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JSTOR Presents: The Euthanasia Movement: A History & Discussion by Anna Hiatt
Morbid Anatomy Museum
Brooklyn, NY
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Event

JSTOR Presents: The Euthanasia Movement: A History & Discussion by Anna Hiatt
Date: Thursday, May 12th
Time: 7pm
Admission: $8
Location: Morbid Anatomy Museum, 424 Third Avenue, 11215 Brooklyn NY

The idea that death should be merciful is not new. When a person is gravely wounded or terminally ill, when death is inevitable, and the suffering is so great that living no longer brings any joy to the person, it is understandable that he or she may wish to die. InTwo Pioneers of Euthanasia Around 1800, Michael Stolberg citesaccounts of people pulling on the legs of those who had been hanged, but had not yet died, to hasten their deaths. He mentions alsoApologie, the autobiography of a French surgeon named Ambroise Paré who happened
upon three gravely wounded soldiers. An uninjured soldier asked the surgeon if they would live, to which he responded they would not. The uninjured soldier proceeded to slit their throats.

The invention and widespread use of morphine in the 19th century to treat, and then to kill, pain led to the belief that a less painful dying process was possible, Giza Lopes writes in her book Dying With Dignity: A Legal Approach to Assisted Death. In the mid-19th century, surgeons began using chloroform, which had fewer negative side effects than morphine, and which knocked people unconscious. In 1885, the American Medical Association officially opposed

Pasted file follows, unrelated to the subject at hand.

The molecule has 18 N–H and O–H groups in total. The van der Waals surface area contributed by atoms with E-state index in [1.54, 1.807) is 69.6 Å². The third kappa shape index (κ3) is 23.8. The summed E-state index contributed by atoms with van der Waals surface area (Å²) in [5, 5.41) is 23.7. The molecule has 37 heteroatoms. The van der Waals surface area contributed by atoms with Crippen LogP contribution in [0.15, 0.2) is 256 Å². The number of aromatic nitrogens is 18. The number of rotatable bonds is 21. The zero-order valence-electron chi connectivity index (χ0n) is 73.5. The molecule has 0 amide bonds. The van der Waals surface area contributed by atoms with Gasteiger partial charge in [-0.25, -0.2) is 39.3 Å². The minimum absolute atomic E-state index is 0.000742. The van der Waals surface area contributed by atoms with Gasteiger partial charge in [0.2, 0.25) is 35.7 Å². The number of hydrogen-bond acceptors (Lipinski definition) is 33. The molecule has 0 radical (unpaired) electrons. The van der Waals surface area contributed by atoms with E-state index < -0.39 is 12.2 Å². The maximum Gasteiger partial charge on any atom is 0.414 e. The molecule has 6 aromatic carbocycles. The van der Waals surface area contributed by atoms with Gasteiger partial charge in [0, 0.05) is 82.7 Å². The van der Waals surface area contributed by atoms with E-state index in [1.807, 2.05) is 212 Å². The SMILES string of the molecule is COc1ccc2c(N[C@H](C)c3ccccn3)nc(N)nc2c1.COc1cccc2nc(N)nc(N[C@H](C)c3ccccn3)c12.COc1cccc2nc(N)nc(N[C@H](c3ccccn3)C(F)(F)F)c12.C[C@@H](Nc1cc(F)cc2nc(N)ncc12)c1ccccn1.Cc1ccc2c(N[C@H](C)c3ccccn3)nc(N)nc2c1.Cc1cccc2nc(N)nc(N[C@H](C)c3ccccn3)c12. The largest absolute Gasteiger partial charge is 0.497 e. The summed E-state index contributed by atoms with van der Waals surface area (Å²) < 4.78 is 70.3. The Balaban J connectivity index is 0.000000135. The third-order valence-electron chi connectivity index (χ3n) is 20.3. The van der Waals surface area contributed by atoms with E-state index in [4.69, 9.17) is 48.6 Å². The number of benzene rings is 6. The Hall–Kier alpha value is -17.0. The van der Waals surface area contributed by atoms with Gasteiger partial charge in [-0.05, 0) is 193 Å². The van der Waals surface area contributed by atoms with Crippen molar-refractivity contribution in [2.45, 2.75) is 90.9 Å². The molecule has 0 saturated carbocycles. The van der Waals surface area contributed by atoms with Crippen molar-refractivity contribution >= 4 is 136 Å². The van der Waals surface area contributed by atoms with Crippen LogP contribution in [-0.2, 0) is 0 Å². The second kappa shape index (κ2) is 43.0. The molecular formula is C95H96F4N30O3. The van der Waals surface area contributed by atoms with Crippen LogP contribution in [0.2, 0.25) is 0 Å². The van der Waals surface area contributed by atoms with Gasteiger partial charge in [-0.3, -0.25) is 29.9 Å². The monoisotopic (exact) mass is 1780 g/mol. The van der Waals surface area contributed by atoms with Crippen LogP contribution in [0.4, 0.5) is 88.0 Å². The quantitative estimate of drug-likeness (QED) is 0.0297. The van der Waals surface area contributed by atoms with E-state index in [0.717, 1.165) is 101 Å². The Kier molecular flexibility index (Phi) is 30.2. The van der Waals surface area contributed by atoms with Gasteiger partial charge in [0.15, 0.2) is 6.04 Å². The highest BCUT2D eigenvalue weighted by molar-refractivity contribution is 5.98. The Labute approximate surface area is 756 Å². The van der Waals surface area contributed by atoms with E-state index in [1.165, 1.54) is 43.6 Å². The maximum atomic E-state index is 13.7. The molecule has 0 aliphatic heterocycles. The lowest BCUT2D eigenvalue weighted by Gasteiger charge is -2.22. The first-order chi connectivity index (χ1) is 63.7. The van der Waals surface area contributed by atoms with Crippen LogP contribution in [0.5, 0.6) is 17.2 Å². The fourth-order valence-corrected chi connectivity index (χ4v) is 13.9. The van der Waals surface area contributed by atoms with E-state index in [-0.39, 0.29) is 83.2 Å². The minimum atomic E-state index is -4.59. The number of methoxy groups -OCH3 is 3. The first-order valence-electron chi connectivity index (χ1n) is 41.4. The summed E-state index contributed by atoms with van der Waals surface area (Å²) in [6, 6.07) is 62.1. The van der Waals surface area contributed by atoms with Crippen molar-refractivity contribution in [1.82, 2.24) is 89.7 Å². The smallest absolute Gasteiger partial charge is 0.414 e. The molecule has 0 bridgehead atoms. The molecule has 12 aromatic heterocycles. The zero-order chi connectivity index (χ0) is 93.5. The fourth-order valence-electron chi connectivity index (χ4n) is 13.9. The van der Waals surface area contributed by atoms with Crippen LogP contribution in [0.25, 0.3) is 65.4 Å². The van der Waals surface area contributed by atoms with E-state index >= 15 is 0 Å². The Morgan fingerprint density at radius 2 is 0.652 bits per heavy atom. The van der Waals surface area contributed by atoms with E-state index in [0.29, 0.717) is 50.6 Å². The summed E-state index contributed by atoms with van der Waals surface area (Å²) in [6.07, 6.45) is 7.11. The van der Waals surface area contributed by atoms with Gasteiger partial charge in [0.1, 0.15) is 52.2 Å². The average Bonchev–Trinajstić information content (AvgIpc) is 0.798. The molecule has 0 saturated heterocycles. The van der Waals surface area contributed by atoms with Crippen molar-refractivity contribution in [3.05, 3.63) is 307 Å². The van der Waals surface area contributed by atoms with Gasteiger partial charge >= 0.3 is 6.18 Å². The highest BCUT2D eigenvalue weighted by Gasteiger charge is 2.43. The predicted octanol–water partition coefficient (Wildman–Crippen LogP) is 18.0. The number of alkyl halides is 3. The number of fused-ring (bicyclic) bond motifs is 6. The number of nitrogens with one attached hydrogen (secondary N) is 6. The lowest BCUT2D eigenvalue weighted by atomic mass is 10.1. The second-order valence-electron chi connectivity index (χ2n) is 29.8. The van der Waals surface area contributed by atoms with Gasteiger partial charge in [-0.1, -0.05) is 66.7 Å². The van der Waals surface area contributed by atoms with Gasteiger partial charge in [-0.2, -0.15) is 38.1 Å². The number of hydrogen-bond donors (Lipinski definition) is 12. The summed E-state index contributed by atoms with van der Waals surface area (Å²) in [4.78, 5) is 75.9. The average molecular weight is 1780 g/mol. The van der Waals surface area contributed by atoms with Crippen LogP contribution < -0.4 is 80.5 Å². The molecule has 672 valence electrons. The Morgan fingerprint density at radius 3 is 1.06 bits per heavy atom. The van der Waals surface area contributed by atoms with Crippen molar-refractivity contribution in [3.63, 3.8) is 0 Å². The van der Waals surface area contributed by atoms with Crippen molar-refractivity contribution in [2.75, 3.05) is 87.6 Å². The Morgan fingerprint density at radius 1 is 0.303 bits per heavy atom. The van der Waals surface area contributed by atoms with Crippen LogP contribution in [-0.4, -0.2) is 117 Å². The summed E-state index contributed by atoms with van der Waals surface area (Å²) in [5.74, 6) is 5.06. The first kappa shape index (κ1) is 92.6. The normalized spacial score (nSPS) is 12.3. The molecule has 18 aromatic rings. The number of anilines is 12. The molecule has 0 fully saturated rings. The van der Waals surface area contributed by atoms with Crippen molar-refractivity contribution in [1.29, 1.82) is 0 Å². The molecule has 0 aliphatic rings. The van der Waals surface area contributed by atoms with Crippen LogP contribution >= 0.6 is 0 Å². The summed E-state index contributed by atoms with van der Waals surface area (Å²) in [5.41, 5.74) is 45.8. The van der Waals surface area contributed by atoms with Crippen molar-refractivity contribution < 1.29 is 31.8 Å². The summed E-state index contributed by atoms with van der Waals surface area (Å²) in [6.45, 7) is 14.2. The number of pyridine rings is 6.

voluntary euthanasia. Though some doctors believed in the redemptive nature of suffering, the opposition was not overwhelming enough to stop the movement.

The ability to relieve pain experienced as the result of surgical procedures, childbirth, or mere living, logically led to conversations about death and dying. Medications could alleviate end-of-life suffering and expedite death.

Anna Hiatt is a freelance journalist working based in New York City, working with words, audio, and imagesboth moving and still. She's a freelance producer for WNYC Radio, and the digital journalist for a documentary project called the "Truth About Trees." Her work has appeared inAl Jazeera America,The Washington Post,The New Republic, andVice, among others.

Location

Morbid Anatomy Museum (View)
424 A Third Avenue
Brooklyn, NY 11215
United States

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